Waiheke Syrah excels in “perfect” vintage
I’ve had a tantalising taste of Waiheke Syrah from the highly rated 2013 vintage, with just half a dozen wines that seem to support the notion that it’s produced some of the island’s “best ever” Syrah. Long maturation times in both barrel and bottle mean that there are many more wines yet to be released but if you like big, intense and complex Syrah it might be worth getting your cheque book at the ready.
While it’s dangerous to generalise, Waiheke reds are more “vinous” and savoury than the often intensely fruity Hawke’s Bay equivalent. I particularly like the textural qualities of the best examples which show a pleasing weight and richness on the palate. An increasing number of producers are now using screwcaps which means the best wines are likely to cellar for a couple of decades or more, although many of the 2013 Syrah I tasted were seductively accessible on release.
Cable Bay 2013 Reserve Syrah (tasting) heads the field so far. This single vineyard wine from the western end of the island is co-fermented with 2% Viognier to produce a heady wine with floral, black pepper, plum and blueberry flavours together with a seasoning of spicy oak. I love the silken texture of this dangerously accessible wine. The less expensive regular label from Cable Bay (tasting) is nearly as good. Also co-fermented with Viognier, it has a more pronounced floral/violet perfume and similarly silken texture.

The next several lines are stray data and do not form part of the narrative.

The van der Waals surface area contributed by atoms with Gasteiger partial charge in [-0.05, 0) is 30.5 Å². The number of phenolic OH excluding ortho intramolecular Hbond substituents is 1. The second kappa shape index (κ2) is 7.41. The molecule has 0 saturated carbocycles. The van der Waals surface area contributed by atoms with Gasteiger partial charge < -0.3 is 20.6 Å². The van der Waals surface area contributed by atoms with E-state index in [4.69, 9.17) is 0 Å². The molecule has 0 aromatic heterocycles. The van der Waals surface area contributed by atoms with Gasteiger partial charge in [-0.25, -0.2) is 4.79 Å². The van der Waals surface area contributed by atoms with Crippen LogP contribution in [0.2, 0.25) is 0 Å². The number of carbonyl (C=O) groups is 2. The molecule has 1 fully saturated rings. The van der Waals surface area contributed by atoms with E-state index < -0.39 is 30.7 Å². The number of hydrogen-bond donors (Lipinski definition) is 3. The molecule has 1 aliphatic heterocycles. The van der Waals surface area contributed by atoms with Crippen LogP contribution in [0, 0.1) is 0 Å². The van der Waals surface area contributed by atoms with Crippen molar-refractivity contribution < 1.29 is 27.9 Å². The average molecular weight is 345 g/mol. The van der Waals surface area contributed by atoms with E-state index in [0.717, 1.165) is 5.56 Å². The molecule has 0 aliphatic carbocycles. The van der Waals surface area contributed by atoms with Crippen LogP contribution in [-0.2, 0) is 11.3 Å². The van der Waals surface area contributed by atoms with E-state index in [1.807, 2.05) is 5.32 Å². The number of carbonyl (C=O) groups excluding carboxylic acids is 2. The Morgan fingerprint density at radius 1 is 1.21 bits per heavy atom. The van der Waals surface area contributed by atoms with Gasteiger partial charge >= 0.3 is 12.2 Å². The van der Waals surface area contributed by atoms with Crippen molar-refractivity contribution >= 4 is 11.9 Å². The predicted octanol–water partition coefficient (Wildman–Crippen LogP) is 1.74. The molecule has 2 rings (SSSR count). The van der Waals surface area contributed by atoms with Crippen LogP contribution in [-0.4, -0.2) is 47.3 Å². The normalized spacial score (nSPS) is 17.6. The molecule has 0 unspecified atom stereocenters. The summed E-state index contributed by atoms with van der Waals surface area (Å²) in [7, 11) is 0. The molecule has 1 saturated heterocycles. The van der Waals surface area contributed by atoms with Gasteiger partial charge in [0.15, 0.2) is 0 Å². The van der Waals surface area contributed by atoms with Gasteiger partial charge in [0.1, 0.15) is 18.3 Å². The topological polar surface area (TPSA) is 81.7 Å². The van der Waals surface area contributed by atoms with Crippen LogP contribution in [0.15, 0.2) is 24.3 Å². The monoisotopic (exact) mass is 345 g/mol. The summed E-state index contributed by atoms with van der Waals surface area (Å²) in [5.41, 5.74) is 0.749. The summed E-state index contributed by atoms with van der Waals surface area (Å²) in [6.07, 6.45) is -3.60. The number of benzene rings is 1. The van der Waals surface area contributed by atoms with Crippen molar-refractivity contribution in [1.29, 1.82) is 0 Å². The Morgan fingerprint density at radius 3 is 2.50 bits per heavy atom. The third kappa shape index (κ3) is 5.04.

Unsurprisingly the high achieving Syrah producer Passage Rock was also near the head of the field with their Reserve Syrah (tasting), a blend of three vineyards which claim to be the oldest Syrah vines on the island. It’s a powerful beast with typical plum and pepper flavours – a veritable iron fist in a velvet glove.
Goldie 2013 Syrah (tasting) is produced from a vineyard owned by the wine faculty of the University of Auckland, proving that academics know a thing or two about producing ripe grapes. The wine weighs in with a hefty 15% alcohol, but intense plum/prune, licorice and black pepper flavours smother the alcohol preventing any suggestion of heat on the finish.